At three years old, Armine Aghabekian and her mother left their native country of Armenia, fleeing to Greece in hope of a better life. The years that followed were wrought with uncertainty, fear and turmoil which inspired the now 25-year-old to pursue a career in medicine to make a difference and help less fortunate souls. A newlywed entering her second year of medical school at Lincoln Memorial University-DeBusk College of Osteopathic Medicine (LMU-DCOM) in Harrogate, Tennessee, Armine is living the life and American dream her mother risked so much to give to her.
Armine was born during Armenia’s “dark and cold years” in the early 1990s when the country was struggling with separation from the Soviet Union, a waging war and a looming energy crisis. The country had yet to recover from the earthquakes that struck Armenia in December 1988, killing an estimated 50,000 people, injuring 130,000 more and leaving hundreds of thousands homeless. It was a devastating time, and Armine recalls the family waking up in the middle of the night to do all of a day’s work including cooking, laundry and other household chores in the one to two hours of electricity they were allotted. Resources were scarce, and life was more than dim.
In pursuit of a safer life, Armine’s mom arranged for bus tickets and they headed to Greece.
“One of my earliest memories is from that four-day journey by bus,” Armine said. “At the start of that trip I accidentally spilled hot water on my feet, leaving me with two massive third degree burns.”
Over the next several years, her mom, with a limited Greek vocabulary, tried to navigate Armine through the complicated health care system in search of treatment.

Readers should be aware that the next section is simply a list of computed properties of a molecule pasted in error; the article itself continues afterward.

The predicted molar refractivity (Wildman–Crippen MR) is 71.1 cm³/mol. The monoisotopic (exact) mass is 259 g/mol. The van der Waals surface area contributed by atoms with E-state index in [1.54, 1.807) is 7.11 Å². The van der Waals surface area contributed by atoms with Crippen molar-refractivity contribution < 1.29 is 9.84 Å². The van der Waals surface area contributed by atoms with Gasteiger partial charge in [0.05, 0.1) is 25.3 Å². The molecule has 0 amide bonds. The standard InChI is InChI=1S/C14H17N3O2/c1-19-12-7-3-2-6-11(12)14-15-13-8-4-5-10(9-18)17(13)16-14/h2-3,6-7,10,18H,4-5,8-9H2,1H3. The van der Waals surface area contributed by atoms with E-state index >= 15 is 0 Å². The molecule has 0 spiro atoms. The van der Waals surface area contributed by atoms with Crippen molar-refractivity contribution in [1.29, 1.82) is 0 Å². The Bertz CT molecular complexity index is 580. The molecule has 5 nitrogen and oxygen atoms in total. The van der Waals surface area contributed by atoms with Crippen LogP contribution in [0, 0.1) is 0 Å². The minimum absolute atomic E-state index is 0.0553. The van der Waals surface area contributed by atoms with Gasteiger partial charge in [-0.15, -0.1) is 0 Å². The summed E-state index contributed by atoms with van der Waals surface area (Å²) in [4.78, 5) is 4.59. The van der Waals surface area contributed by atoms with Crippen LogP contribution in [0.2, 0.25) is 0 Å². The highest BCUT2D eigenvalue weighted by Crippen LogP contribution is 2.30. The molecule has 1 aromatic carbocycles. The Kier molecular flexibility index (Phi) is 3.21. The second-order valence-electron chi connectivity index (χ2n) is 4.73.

Armine recalled, “Growing up in Greece, I went to work each day with my mom, and then I would come home with her. I remember my mom being afraid and telling me not to speak Armenian in public.”
“I couldn’t go to the doctor because we were illegal, and we didn’t know the language and didn’t have access to resources,” said Armine.
Armine’s mom was desperate to try any treatment she could that might help her daughter’s badly burned feet, and eventually her tireless efforts proved worthwhile. All that remains now are her scars and memories.
“While some may view a scar as a reminder of their suffering, my scars have been my source of inspiration to help others, especially when that help comes in the form of their health,” Armine said. “I know that when a family is suffering from poor health, all the other problems in their life seem miniscule.”
This childhood experience inspired her to want to help others and create change in her community and the world around her.
While living in Greece, Armine’s mom met a man who Armine now calls “Dad.” He was from Jerusalem originally but had moved to the United States to attend college and became a U.S. citizen. For two years they communicated solely by telephone. When Armine was six years old, she and her mom made plans to move to America to start a new life as a family.
While they had hopes of soon living in the land of opportunity, they were still hiding fearfully as illegal immigrants in Greece.
Armine recounts the night before they were to leave for America, “someone broke into our house and stole all of our passports, plane tickets and travel money.”
They were devastated, but that didn’t stop them. Her mother and soon-to-be father worked hard to make up what they lost and get everything in order once again. A month later, they were able to make the trip, and began their new life in Pennsylvania.
Armine had already been through a lifetime of experiences at six years of age. Her next challenge would be learning yet another language. Armine says she was blessed with an incredible English as a second language (ESL) teacher, who sat beside her every day in class and worked with her one-on-one. She quickly mastered the English language and exceled in all of her studies.